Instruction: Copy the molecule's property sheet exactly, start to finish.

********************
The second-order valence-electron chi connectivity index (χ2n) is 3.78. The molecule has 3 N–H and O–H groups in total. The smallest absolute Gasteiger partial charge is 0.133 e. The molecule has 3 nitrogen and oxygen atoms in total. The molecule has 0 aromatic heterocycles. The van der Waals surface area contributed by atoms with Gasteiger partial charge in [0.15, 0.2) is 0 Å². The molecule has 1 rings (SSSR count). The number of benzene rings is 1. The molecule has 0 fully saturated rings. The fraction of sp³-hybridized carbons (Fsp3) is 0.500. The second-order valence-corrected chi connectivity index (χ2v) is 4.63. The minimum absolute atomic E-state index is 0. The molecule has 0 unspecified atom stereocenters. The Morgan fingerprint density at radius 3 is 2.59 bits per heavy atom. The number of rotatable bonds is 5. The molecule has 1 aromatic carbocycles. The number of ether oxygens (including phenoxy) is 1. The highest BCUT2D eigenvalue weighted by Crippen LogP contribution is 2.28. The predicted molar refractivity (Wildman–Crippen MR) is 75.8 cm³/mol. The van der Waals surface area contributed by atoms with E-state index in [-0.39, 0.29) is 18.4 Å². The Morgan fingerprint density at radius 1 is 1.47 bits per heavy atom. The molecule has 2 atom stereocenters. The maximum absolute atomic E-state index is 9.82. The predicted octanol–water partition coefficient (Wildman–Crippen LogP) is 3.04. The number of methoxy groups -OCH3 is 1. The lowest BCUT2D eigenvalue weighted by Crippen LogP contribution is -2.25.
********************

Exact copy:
The second-order valence-electron chi connectivity index (χ2n) is 3.78. The molecule has 3 N–H and O–H groups in total. The smallest absolute Gasteiger partial charge is 0.133 e. The molecule has 3 nitrogen and oxygen atoms in total. The molecule has 0 aromatic heterocycles. The van der Waals surface area contributed by atoms with Gasteiger partial charge in [0.15, 0.2) is 0 Å². The molecule has 1 rings (SSSR count). The number of benzene rings is 1. The molecule has 0 fully saturated rings. The fraction of sp³-hybridized carbons (Fsp3) is 0.500. The second-order valence-corrected chi connectivity index (χ2v) is 4.63. The minimum absolute atomic E-state index is 0. The molecule has 0 unspecified atom stereocenters. The Morgan fingerprint density at radius 3 is 2.59 bits per heavy atom. The number of rotatable bonds is 5. The molecule has 1 aromatic carbocycles. The number of ether oxygens (including phenoxy) is 1. The highest BCUT2D eigenvalue weighted by Crippen LogP contribution is 2.28. The predicted molar refractivity (Wildman–Crippen MR) is 75.8 cm³/mol. The van der Waals surface area contributed by atoms with E-state index in [-0.39, 0.29) is 18.4 Å². The Morgan fingerprint density at radius 1 is 1.47 bits per heavy atom. The molecule has 2 atom stereocenters. The maximum absolute atomic E-state index is 9.82. The predicted octanol–water partition coefficient (Wildman–Crippen LogP) is 3.04. The number of methoxy groups -OCH3 is 1. The lowest BCUT2D eigenvalue weighted by Crippen LogP contribution is -2.25.